Staff Numbers are Falling Exponentially

The latest Welsh Government figures show that teacher numbers in Wales are falling faster than they are across the rest of the UK, raising fears about an increased strain on the teaching staff.

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The number of teachers employed by local authorities in Wales fell from 30,941 to 28,812 between 2012 and 2017 – a 6 per cent drop. This is significantly higher than the 1-2 per cent drop in England and Scotland over the same period.

This has led to worries about the workloads for existing teachers increasing and whether there is enough experienced teaching staff available to meet student needs. The Welsh Government has said it will spend £10 million on recruiting more teachers, but this may not be enough.

The Welsh Government has also faced criticism for the funding of education in Wales, with a report by the Education Workforce Council suggesting that teacher pay is lower than in other parts of the UK. This could lead to experienced teachers leaving the profession prematurely or not taking up roles in Wales due to its lower pay levels.

The pressure on teaching staff looks set to increase as there are reports of a rise in class sizes and problems recruiting enough supply teachers. Long-term, this could lead to an even greater strain on already overstretched teaching staff, likely impacting pupil attainment.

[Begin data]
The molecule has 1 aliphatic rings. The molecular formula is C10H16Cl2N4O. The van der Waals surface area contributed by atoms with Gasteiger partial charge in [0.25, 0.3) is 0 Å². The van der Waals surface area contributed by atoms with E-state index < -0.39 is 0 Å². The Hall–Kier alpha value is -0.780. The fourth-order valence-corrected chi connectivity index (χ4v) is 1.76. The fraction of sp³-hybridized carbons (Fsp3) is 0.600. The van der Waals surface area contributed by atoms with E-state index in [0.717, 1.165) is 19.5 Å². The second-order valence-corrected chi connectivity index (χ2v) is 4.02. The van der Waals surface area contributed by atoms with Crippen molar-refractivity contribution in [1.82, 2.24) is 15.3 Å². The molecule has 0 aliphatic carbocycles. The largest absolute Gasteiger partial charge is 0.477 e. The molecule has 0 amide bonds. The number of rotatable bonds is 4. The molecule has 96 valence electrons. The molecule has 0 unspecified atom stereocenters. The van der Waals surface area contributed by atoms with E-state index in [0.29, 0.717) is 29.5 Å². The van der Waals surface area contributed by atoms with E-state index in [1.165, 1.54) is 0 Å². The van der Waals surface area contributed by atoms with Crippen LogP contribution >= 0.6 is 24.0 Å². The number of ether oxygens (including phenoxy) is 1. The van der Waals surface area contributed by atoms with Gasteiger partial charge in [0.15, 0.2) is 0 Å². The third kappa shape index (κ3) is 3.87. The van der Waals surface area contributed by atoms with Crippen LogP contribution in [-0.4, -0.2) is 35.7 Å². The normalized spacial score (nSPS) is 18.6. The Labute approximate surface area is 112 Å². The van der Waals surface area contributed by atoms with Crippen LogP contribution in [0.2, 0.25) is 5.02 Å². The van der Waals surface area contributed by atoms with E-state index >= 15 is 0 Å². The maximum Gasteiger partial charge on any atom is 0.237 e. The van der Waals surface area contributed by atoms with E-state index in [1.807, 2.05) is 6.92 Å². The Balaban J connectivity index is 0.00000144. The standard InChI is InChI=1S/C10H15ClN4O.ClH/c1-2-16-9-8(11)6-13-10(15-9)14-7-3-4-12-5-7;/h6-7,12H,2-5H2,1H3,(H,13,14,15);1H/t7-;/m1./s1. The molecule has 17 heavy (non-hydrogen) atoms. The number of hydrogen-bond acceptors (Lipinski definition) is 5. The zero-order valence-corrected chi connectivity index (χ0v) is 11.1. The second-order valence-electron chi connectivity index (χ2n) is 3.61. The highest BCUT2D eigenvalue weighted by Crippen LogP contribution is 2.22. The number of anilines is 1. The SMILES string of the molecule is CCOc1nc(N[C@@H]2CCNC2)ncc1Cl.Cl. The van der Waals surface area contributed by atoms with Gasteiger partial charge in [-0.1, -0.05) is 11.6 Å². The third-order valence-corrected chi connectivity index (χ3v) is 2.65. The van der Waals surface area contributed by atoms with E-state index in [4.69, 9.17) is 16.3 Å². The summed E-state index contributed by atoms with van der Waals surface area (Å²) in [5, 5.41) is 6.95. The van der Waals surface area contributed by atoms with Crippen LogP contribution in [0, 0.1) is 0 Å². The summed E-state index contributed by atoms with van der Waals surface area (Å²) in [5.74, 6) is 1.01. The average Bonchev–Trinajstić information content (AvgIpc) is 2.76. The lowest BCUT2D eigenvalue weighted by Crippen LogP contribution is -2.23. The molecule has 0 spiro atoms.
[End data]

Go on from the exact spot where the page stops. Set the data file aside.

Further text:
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It remains to be seen how effective the £10 million investment from the Welsh Government will be in tackling these issues. Still, more must be done to relieve the pressure on teachers in Wales and ensure pupils get the best possible education. The Welsh Government has said it is committed to improving education in the country, but more funding and resources are sorely needed if this is achieved. It is up to elected officials in Wales to ensure these issues are addressed and that teachers receive the support they need. Only then can we make sure that pupils in Wales are getting the quality education they deserve§§ COM

The National Education Union (NEU) in Wales has called for the Welsh Government to invest more money into education and boost teacher numbers, citing reports that there are currently over 600 unfilled teaching posts. This lack of staff is particularly concerning given that pupils in Wales already underperform on several key indicators, such as GCSE results, compared to those elsewhere in the UK.

The NEU also wants improvements to pay and conditions for teachers in Wales so they can compete with other parts of the country. This would help bring experienced professionals into the teaching profession, alleviate pressure on existing staff and ensure pupils have access to high-quality teaching standards.

What do you think of the teacher’s fears? Are they reasonable?

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